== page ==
Wednesday, 19 June 2013

PowerShell v3 and new features including DNS Server cmdlets

With the introduction of PowerShell v3 in Windows Server 2012 we now have a new collection of cmdlets to play with, and amoung them are a collection of cmdlets for controlling and administering DNS Server.

As someone who's been rewriting many old batchscripts to use PowerShell, and is also in the process of migrating to a new 2012 DNS setup this obviously came as great news. No more using PowerShell as a wrapper for dnscmd or having to dig into WMI calls. Unfortunately as is often the case being up to date has its drawbacks, yep, you guessed it, there's a definite drought of documentation out there explaining how to use it all. There are other additions as well, but DNS Server's the area I've been playing with recently.

For a straight forward list of DNS cmdlets check out Once you know which cmdlet you need the easiest option is perhaps to use the Commands menu within the PowerShell v3 ISE, which if not already displayed on the right hand side can be viewed by selecting View and then Show Command Add-on.

Using the new commands menu definitely helps, for any cmdlets you haven't used before. Selecting the DnsServer option from the modules list gives you a list of the available cmdlets in that category, and selecting one of them displays the parameter details for it. Note, where the options change depending on what you're doing (for instance using Add-DnsServerResouceRecord, where A records have different options to MX records etc), you'll see tabs along the top to allow you to select the required set of parameters. Simply fill in the required text boxes, and then click Insert, the complete PowerShell command line using those parameters will be created in the bottom window. Either run it there or copy and paste the code into your script.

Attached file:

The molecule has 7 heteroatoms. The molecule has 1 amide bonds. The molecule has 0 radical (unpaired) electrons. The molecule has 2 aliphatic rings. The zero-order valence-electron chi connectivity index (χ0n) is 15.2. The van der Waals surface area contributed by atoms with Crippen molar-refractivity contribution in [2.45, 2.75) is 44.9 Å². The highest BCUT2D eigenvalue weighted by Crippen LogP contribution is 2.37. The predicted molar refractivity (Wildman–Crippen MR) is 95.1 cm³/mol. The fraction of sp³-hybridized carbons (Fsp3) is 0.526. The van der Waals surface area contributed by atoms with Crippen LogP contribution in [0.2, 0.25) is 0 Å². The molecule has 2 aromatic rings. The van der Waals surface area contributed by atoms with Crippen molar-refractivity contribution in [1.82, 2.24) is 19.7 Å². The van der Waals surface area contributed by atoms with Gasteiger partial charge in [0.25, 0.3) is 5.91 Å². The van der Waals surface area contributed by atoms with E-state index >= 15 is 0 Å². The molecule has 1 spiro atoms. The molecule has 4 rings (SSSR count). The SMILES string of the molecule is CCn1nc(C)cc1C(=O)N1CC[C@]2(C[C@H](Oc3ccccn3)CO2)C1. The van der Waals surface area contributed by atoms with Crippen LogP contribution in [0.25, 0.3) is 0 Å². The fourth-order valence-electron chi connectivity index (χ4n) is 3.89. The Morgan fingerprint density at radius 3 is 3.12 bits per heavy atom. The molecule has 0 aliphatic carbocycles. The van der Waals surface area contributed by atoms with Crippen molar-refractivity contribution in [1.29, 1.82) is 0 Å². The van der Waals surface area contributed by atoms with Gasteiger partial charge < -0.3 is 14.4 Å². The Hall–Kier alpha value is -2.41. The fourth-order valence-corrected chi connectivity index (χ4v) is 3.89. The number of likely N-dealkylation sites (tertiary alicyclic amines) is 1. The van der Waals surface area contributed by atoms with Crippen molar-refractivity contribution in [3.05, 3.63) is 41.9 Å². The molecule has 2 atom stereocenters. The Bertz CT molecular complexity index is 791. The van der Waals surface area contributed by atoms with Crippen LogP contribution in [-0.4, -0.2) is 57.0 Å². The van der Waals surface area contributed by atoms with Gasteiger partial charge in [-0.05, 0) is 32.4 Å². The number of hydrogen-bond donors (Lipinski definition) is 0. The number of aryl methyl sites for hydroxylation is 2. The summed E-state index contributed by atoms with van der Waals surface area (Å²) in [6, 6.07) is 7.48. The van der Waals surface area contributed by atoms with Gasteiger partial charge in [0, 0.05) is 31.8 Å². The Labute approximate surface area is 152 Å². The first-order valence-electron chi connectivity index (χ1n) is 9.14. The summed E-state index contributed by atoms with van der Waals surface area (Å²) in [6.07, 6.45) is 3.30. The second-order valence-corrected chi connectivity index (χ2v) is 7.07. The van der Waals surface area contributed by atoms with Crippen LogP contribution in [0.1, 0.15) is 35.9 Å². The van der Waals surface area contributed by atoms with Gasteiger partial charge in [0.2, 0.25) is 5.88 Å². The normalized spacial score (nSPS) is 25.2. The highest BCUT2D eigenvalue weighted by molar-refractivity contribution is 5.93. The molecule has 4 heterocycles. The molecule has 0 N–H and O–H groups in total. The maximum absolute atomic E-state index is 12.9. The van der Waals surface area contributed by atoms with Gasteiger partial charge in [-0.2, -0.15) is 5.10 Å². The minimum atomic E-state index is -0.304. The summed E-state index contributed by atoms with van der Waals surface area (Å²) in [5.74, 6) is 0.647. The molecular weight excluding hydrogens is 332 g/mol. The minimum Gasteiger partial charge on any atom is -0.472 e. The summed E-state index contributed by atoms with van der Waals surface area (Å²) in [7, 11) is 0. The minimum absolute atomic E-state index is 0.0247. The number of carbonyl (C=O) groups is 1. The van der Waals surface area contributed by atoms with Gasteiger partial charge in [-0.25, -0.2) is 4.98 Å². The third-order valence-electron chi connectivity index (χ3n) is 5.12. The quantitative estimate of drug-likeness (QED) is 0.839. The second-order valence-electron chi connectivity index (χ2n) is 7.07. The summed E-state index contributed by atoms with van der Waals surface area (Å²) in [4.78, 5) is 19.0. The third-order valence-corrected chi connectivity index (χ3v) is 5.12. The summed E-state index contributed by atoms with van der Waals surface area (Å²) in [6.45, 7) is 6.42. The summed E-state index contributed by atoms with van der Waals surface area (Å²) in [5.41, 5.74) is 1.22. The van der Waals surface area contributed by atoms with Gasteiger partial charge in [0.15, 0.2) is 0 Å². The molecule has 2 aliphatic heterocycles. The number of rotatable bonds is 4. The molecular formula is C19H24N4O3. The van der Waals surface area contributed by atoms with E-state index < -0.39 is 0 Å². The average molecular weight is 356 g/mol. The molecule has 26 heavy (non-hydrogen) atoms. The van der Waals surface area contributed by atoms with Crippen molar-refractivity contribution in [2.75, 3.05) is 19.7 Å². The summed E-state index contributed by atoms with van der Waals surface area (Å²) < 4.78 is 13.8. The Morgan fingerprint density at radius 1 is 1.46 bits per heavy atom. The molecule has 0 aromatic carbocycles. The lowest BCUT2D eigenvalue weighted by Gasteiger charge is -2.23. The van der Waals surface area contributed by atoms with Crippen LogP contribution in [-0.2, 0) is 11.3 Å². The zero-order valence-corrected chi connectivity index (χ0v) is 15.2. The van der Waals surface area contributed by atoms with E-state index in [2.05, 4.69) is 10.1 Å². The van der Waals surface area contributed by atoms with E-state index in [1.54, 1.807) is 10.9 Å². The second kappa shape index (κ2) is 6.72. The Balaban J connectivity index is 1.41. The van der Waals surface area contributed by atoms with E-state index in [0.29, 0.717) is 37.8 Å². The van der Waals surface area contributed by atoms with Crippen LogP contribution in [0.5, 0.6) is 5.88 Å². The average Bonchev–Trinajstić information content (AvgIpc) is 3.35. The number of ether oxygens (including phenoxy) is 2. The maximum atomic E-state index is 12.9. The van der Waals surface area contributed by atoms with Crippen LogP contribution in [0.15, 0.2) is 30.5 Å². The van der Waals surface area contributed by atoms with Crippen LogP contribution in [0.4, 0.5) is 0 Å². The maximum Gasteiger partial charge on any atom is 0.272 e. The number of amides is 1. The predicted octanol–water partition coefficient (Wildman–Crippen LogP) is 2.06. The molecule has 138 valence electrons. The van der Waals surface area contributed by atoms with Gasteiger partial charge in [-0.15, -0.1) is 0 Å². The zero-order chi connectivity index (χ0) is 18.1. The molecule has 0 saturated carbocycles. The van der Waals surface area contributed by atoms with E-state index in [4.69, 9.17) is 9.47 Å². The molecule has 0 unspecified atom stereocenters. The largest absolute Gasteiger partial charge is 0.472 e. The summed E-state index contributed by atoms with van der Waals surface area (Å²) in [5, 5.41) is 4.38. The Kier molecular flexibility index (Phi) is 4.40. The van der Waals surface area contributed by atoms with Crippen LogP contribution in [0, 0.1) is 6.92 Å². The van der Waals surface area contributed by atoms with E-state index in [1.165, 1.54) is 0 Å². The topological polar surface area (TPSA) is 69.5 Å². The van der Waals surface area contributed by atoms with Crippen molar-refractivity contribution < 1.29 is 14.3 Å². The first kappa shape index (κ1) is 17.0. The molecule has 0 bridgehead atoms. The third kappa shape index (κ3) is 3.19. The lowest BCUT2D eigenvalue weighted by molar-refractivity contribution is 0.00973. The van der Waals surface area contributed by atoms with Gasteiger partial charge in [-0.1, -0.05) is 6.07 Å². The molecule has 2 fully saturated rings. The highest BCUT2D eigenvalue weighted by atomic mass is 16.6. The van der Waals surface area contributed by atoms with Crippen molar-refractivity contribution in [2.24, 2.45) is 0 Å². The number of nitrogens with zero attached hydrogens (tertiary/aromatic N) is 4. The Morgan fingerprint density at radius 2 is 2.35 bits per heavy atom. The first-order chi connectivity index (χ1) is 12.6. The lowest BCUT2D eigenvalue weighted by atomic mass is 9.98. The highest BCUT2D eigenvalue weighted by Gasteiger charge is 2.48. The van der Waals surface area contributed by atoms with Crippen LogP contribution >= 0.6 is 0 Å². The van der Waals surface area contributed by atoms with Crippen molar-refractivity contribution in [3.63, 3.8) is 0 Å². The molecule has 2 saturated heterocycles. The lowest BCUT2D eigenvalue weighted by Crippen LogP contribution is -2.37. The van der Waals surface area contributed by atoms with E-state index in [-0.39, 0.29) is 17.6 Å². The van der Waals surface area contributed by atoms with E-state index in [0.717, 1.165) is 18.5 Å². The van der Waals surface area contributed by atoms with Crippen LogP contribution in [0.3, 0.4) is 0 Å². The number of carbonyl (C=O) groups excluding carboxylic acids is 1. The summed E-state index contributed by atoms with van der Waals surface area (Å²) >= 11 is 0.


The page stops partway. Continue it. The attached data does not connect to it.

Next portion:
If you're unsure which details need to go into which box, the -WhatIf parameter will let you know what your current selection would do if it was run (without actually doing it and potentially doing something wrong / unexpected). The WhatIf parameter isn't new to v3, but its combination and availability in the commands menu makes it even more useful. One thing worth noting about the -WhatIf parameter is that it gives an overview of what will happen, not always the exact detail. Take the following example :

Add-DnsServerResourceRecord -DomainName -Name _autodiscover._tcp -Port 443 -Priority 0 -Srv -Weight 0 -ZoneName -WhatIf

The output produced will be :

What if: Adding DNS resource record _autodiscover._tcp of type SRV in zone on MYSERVER server.

You'll see that it confirms the command will create the resource record, that it's an SRV record, where it is and in which zone, but not the finer details. So if you put the port details in the wrong place then WhatIf won't help.

That's enough for now, the next couple of blogs will be looking at specific DNS Server cmdlets and how they can be used.

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